By: Elisheva Blumberg, Lubicom Staff
Happy traditions make happy families.
And with the summer sun, the many local events, and of course, the celebratory spirit of the day, July 4th is ripe for creating the kind of happy memories — and happy traditions — that your family can share in for years to come.
Fire up the grill
To many of us, it wouldn’t be Independence Day without the aroma of flame-grilled hot dogs and rib steaks.
Here’s why BBQs are awesome:
- They’re easy (especially if you’re not the one manning the grill…)
- There’s something for everyone (what other meal can please carnivores, vegans, and picky kids?)
- They’re healthy (check out these tips for creating a healthy July 4th BBQ with Rorie)
- They’re portable (with a disposable grill you can bring the BBQ anywhere)
- They’re versatile (for a full on-the-grill meal, see The Ultimate 4th of July Menu)
- They keep your kitchen clean (‘nuff said)
Whether you set up your cookout at the park, a block party, or in your backyard, barbecuing is one July 4th tradition you’ll want to repeat year after year.
In search of a minimal-planning, minimal-cost Independence Day activity? Look no further than your nearest community park.
Your local city or county will most likely have a free or low-cost event being held near you. Parades, carnivals, and county fairs abound on this legal holiday. And sometimes, it’s the quaintest event that ends up being the most fun.
I have a friend who fondly remembers the July 4th carnivals of her youth, in which they let kids volunteer as dunk tank victims. You can never predict where your kid’s best memories will come from!
Cue the fireworks
At the risk of sounding like a killjoy, I haven’t always been a fireworks fan. Actually, I’ve never been a fan of anything that keeps my kids up late at night.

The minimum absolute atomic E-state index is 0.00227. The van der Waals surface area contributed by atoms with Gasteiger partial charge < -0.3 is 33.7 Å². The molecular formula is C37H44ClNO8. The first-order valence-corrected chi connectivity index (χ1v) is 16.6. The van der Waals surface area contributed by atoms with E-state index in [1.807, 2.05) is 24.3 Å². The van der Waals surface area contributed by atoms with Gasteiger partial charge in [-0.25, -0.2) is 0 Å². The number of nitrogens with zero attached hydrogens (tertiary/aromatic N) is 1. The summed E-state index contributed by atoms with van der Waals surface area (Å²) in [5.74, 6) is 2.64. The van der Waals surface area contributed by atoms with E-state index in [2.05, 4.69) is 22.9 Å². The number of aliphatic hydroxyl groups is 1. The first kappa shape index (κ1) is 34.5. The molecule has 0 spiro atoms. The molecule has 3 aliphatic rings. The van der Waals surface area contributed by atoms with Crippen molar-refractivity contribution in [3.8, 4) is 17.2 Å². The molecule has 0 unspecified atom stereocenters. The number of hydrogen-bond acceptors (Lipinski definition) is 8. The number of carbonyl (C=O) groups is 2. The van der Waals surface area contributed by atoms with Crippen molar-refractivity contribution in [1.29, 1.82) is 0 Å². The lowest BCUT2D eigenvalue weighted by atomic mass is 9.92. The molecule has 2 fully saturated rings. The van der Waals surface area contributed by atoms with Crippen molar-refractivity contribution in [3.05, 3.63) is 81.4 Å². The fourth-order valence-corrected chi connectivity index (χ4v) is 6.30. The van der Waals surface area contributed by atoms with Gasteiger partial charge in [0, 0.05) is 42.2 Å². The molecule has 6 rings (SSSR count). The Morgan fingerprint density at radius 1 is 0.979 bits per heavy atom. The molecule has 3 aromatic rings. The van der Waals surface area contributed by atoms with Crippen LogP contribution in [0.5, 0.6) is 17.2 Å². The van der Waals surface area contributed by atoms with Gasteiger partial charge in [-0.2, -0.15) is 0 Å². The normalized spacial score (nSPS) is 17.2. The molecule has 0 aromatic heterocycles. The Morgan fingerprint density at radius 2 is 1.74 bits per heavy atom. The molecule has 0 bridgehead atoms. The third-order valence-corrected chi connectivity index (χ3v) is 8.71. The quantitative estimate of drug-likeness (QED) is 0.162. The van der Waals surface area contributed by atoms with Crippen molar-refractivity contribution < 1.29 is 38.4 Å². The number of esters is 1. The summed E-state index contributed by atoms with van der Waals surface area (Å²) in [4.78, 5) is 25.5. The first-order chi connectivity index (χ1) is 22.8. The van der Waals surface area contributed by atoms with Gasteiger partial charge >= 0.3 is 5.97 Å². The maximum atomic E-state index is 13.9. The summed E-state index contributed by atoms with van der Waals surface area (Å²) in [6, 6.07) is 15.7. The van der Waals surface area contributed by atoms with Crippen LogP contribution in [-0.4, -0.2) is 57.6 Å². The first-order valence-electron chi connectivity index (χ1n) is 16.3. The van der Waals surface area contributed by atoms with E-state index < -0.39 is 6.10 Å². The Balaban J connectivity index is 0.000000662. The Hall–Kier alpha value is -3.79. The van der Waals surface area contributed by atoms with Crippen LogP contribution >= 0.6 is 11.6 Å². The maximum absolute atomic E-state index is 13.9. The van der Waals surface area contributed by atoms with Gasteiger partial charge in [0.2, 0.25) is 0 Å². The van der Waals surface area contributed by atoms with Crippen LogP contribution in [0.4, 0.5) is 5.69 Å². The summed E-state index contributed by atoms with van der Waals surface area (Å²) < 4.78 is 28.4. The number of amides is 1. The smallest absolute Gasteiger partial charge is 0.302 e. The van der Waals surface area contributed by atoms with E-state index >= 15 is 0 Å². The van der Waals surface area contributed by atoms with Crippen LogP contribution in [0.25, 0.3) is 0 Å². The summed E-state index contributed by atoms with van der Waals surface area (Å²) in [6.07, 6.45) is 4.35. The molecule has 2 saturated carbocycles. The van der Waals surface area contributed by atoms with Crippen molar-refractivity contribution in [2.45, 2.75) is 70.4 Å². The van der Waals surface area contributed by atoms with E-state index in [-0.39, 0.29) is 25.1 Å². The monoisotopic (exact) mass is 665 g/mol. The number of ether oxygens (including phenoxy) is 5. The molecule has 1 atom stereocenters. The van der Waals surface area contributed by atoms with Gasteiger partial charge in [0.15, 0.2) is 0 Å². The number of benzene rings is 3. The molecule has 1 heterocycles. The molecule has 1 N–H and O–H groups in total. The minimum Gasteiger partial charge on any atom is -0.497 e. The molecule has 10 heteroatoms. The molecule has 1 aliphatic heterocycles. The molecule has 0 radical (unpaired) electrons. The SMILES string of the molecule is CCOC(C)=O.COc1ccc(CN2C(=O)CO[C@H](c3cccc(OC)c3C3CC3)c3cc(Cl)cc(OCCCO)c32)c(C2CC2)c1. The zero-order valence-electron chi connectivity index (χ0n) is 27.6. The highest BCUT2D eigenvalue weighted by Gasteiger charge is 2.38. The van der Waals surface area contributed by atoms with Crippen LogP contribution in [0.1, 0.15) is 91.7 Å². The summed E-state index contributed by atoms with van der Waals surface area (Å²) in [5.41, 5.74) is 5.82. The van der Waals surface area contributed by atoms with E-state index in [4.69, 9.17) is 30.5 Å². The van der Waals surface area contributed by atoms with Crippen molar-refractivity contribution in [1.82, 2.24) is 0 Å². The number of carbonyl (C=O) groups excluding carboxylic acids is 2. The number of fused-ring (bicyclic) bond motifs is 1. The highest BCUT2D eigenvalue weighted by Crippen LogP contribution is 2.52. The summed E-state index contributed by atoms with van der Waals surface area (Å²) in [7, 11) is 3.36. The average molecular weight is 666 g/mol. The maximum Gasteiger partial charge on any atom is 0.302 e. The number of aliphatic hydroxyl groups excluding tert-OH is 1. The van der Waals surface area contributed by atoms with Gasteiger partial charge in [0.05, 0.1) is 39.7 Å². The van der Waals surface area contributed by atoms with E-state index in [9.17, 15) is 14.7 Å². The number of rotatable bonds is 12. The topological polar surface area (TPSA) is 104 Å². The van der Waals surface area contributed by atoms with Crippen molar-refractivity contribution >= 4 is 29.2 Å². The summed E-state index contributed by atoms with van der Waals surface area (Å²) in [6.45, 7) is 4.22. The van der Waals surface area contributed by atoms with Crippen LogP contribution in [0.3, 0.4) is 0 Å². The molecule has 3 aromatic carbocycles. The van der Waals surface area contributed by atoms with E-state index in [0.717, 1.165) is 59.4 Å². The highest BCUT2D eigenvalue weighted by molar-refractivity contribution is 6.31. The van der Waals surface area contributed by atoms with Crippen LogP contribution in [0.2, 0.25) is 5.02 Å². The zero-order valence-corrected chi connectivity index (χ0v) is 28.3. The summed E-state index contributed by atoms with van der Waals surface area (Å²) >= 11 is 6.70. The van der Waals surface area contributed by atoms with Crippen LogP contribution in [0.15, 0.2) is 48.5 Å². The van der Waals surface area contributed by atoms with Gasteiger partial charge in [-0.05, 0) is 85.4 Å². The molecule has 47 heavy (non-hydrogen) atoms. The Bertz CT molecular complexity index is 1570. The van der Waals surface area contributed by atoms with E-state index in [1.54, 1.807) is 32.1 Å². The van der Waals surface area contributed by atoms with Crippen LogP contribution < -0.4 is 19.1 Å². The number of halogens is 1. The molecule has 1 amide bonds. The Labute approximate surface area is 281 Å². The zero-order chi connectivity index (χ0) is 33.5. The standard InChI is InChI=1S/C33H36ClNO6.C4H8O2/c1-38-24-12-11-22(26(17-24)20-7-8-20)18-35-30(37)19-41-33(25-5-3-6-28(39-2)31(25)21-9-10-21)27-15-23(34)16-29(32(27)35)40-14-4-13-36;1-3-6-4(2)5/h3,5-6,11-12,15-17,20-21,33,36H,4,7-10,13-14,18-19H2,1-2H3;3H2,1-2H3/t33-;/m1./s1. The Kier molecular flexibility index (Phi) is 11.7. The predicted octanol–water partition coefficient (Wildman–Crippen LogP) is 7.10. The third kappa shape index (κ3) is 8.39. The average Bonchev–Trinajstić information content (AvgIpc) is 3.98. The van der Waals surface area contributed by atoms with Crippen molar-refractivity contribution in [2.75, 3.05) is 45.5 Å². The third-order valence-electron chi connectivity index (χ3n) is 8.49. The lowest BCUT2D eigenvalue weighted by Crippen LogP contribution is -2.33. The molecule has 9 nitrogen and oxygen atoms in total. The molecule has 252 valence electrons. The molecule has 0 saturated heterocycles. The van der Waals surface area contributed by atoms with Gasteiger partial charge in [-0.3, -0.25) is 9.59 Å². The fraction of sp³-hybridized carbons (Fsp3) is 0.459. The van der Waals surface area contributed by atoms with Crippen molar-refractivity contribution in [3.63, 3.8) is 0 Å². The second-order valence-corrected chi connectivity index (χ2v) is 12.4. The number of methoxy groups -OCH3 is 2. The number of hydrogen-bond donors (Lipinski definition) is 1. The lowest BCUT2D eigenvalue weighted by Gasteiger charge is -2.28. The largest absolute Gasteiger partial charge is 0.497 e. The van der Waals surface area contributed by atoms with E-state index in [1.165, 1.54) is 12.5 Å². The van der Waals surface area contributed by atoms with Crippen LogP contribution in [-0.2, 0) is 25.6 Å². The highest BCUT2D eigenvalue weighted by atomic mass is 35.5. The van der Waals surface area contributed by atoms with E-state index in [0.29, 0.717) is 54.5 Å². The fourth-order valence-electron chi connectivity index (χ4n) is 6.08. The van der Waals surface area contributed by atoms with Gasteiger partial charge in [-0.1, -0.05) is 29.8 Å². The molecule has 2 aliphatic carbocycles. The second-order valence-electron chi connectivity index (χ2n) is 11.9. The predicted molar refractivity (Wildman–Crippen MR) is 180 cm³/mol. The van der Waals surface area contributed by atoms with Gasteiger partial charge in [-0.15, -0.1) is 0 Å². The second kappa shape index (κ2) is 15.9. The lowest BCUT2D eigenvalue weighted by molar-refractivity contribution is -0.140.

But when it comes to fireworks, I’ve learned one thing: if you can’t beat ‘em, join ‘em.
No matter how much the noise may drive me nuts, my explosion-happy neighbors will spend the entire first week of July testing out their new comets, crosettes, and crackle effects (these are all actual fireworks effects. There’s a Fireworks Dictionary, apparently.)
Since fireworks will happen no matter what, I may as well enjoy them. And I gotta admit, there’s something wonderfully childlike and magical about those gorgeous starbursts of color and light.
Whether you go big (i.e., visit an official display, like the Macy’s fireworks over NYC’s East River) or go home (i.e., let your kids watch your neighbor’s light show from the safety of their bedroom window), fireworks will be an enduring tradition you’ll grow to love (or at the very least, tolerate.)
Red, white, and blue
For a quieter Independence Day tradition, think: red, white, and blue. This patriotic trio of colors lends itself to beautiful themes for festive crafts and tantalizing treats.
For an easy dessert to make with kids, assemble a cake or ice cream dessert using this Stars and Stripes pan. You could also try this Lemon Mousse and Berry Tart by Paula Shoyer or these Vanilla Strawberry Trifles by Faigy Grossman, or any of the roundup options in Red, White, and Blue Recipe Ideas for the 4th of July.
While all the flash!bang!whiz! of Independence Day can create thrilling and exciting memories for your whole family, you can also use this legal holiday as a time for reflection.
Even young children are able to understand the concept of hakarat hatov — being thankful for the freedom we have to fully observe the Torah and mitzvot, and to understand that it has not always been this way.
Taking the time to acknowledge appreciation for our religious freedom? Now that’s a tradition worth passing on.